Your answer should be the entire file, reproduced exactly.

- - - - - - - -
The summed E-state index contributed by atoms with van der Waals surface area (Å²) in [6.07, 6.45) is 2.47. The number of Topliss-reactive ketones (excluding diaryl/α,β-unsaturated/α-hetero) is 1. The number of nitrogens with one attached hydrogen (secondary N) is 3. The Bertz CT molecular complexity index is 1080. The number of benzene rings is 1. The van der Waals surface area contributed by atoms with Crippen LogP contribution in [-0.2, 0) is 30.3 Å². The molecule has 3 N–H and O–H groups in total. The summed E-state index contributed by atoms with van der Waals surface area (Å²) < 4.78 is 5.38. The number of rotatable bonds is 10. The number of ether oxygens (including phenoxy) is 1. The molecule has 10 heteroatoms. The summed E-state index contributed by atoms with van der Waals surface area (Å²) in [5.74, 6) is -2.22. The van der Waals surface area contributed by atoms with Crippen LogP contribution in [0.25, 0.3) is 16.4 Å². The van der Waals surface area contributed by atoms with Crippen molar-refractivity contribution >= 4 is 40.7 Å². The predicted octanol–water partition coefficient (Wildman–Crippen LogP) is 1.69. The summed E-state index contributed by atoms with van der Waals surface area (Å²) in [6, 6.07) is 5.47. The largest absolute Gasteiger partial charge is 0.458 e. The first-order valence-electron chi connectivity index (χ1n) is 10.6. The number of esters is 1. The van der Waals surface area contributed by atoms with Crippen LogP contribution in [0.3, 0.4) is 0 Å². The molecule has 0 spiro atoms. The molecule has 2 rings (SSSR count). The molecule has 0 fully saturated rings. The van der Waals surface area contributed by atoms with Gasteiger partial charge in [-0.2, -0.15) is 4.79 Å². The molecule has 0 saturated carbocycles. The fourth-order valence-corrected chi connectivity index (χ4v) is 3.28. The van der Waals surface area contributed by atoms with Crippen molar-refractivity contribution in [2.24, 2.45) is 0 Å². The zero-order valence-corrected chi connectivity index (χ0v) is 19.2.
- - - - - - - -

The summed E-state index contributed by atoms with van der Waals surface area (Å²) in [6.07, 6.45) is 2.47. The number of Topliss-reactive ketones (excluding diaryl/α,β-unsaturated/α-hetero) is 1. The number of nitrogens with one attached hydrogen (secondary N) is 3. The Bertz CT molecular complexity index is 1080. The number of benzene rings is 1. The van der Waals surface area contributed by atoms with Crippen LogP contribution in [-0.2, 0) is 30.3 Å². The molecule has 3 N–H and O–H groups in total. The summed E-state index contributed by atoms with van der Waals surface area (Å²) < 4.78 is 5.38. The number of rotatable bonds is 10. The number of ether oxygens (including phenoxy) is 1. The molecule has 10 heteroatoms. The summed E-state index contributed by atoms with van der Waals surface area (Å²) in [5.74, 6) is -2.22. The van der Waals surface area contributed by atoms with Crippen LogP contribution in [0.25, 0.3) is 16.4 Å². The van der Waals surface area contributed by atoms with Crippen molar-refractivity contribution >= 4 is 40.7 Å². The predicted octanol–water partition coefficient (Wildman–Crippen LogP) is 1.69. The summed E-state index contributed by atoms with van der Waals surface area (Å²) in [6, 6.07) is 5.47. The largest absolute Gasteiger partial charge is 0.458 e. The first-order valence-electron chi connectivity index (χ1n) is 10.6. The number of esters is 1. The van der Waals surface area contributed by atoms with Crippen LogP contribution in [0.3, 0.4) is 0 Å². The molecule has 0 spiro atoms. The molecule has 2 rings (SSSR count). The molecule has 0 fully saturated rings. The van der Waals surface area contributed by atoms with Gasteiger partial charge in [-0.2, -0.15) is 4.79 Å². The molecule has 0 saturated carbocycles. The fourth-order valence-corrected chi connectivity index (χ4v) is 3.28. The van der Waals surface area contributed by atoms with Crippen molar-refractivity contribution in [2.24, 2.45) is 0 Å². The zero-order valence-corrected chi connectivity index (χ0v) is 19.2.